02. San Marcos Hotel

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    Of course, the showpiece of Dr. Chandler’s “City Beautiful” was the magnificent Hotel San Marcos.  Chandler envisioned a great desert getaway, which, of all his accomplishments, would become his proudest.  He named his resort after Fray Marcos De Niza, the Franciscan friar believed to have been the first European to explore the Salt River Valley.  Prominent California architect Arthur Burnett Benton, an expert on old Spanish missions, was brought in to design the building, which is still regarded as one of the finest pure examples of Mission Revival architecture to this day.  The local Chandler Brick Yard could barely keep up with the massive supply needed to construct the San Marcos.  The Hotel opened with great celebration November 22, 1913 and quickly established a reputation as one of the most luxurious resorts in the country.  The Hotel was billed as the place “where the summer spends the winter.”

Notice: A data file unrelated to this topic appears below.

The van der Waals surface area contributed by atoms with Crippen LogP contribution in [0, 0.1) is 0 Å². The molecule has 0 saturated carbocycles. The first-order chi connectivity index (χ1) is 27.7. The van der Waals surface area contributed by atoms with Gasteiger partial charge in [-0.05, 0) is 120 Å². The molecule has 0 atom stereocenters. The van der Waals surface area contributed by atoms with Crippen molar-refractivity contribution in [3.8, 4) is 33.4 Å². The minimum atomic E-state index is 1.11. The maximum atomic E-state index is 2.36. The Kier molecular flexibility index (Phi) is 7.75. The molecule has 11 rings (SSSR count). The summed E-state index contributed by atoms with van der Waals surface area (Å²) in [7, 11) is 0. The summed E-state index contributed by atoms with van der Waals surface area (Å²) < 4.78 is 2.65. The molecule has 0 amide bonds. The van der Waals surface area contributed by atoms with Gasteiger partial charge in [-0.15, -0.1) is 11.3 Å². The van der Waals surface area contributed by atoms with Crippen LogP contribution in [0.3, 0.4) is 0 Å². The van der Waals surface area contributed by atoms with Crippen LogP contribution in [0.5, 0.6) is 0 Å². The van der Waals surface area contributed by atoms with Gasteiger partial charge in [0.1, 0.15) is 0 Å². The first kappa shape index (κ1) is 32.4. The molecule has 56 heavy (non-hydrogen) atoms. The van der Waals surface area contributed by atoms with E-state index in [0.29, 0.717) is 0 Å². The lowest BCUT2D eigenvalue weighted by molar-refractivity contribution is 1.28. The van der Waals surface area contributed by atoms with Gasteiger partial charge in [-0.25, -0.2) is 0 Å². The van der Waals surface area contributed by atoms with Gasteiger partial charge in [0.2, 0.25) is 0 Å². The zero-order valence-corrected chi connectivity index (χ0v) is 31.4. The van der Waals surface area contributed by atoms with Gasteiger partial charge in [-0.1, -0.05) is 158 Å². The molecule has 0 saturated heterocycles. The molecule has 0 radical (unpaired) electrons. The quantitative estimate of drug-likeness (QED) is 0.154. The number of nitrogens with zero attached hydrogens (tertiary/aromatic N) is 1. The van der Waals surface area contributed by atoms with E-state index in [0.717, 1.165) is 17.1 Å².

The San Marcos operated from October to May every year and attracted fame, wealth, and celebrity of all kinds.  It has had an impressive lineup of guest over the years, including Errol Flynn, former President Herbert Hoover, Clark Gable, Fred Astaire, Bing Crosby, Joan Crawford, Cher, Christian Dior, the Firestones, Major League Baseball’s first Commissioner Kenesaw Mountain Landis, and French and British nobility alike.  It was home to the first grassed golf course in Arizona, the 100-acres being laid by Will Robinson, husband of first and longtime manager Grace Robinson.  The San Marcos also offered tennis, horseback riding, polo, tours by automobile, afternoon tea and shopping.

    Dr. Chandler sold the San Marcos in 1937 (during the Great Depression, mind you) for $1,000,000, and it has since changed hands several times.  It eventually was owned solely by John Quarty, the dapper gentleman who managed the property from the 1940s until his death in 1979, which forced the Hotel to close.  You’ll find a photograph of John Quarty on the grounds in 1943 with Errol Flynn on the back page of your photo guide.  Upon Quarty’s death, the grounds of the San Marcos sat vacant until 1987, when it was purchased, restored and reopened as a commercial hotel

     

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